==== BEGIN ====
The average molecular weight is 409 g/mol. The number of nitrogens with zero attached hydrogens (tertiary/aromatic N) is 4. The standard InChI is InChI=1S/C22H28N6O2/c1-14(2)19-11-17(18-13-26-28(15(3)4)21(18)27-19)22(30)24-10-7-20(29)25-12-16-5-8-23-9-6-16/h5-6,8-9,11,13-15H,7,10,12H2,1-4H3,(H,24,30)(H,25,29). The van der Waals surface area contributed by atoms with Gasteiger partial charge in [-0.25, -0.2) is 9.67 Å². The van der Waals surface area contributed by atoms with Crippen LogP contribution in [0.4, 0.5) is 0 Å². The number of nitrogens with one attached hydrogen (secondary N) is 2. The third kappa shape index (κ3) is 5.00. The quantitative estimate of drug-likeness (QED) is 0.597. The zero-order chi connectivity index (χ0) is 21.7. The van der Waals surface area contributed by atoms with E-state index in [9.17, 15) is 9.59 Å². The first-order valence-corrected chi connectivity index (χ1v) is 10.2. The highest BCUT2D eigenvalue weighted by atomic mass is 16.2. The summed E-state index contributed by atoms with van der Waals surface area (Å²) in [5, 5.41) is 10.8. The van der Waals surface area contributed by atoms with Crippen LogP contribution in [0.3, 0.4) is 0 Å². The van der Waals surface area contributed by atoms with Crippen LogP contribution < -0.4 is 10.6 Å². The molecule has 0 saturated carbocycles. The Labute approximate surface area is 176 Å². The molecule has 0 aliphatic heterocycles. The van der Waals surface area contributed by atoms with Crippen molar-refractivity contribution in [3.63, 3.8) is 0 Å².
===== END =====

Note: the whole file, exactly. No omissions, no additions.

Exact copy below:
The average molecular weight is 409 g/mol. The number of nitrogens with zero attached hydrogens (tertiary/aromatic N) is 4. The standard InChI is InChI=1S/C22H28N6O2/c1-14(2)19-11-17(18-13-26-28(15(3)4)21(18)27-19)22(30)24-10-7-20(29)25-12-16-5-8-23-9-6-16/h5-6,8-9,11,13-15H,7,10,12H2,1-4H3,(H,24,30)(H,25,29). The van der Waals surface area contributed by atoms with Gasteiger partial charge in [-0.25, -0.2) is 9.67 Å². The van der Waals surface area contributed by atoms with Crippen LogP contribution in [0.4, 0.5) is 0 Å². The number of nitrogens with one attached hydrogen (secondary N) is 2. The third kappa shape index (κ3) is 5.00. The quantitative estimate of drug-likeness (QED) is 0.597. The zero-order chi connectivity index (χ0) is 21.7. The van der Waals surface area contributed by atoms with E-state index in [9.17, 15) is 9.59 Å². The first-order valence-corrected chi connectivity index (χ1v) is 10.2. The highest BCUT2D eigenvalue weighted by atomic mass is 16.2. The summed E-state index contributed by atoms with van der Waals surface area (Å²) in [5, 5.41) is 10.8. The van der Waals surface area contributed by atoms with Crippen LogP contribution in [0.3, 0.4) is 0 Å². The van der Waals surface area contributed by atoms with Crippen LogP contribution < -0.4 is 10.6 Å². The molecule has 0 saturated carbocycles. The Labute approximate surface area is 176 Å². The molecule has 0 aliphatic heterocycles. The van der Waals surface area contributed by atoms with Crippen molar-refractivity contribution in [3.63, 3.8) is 0 Å².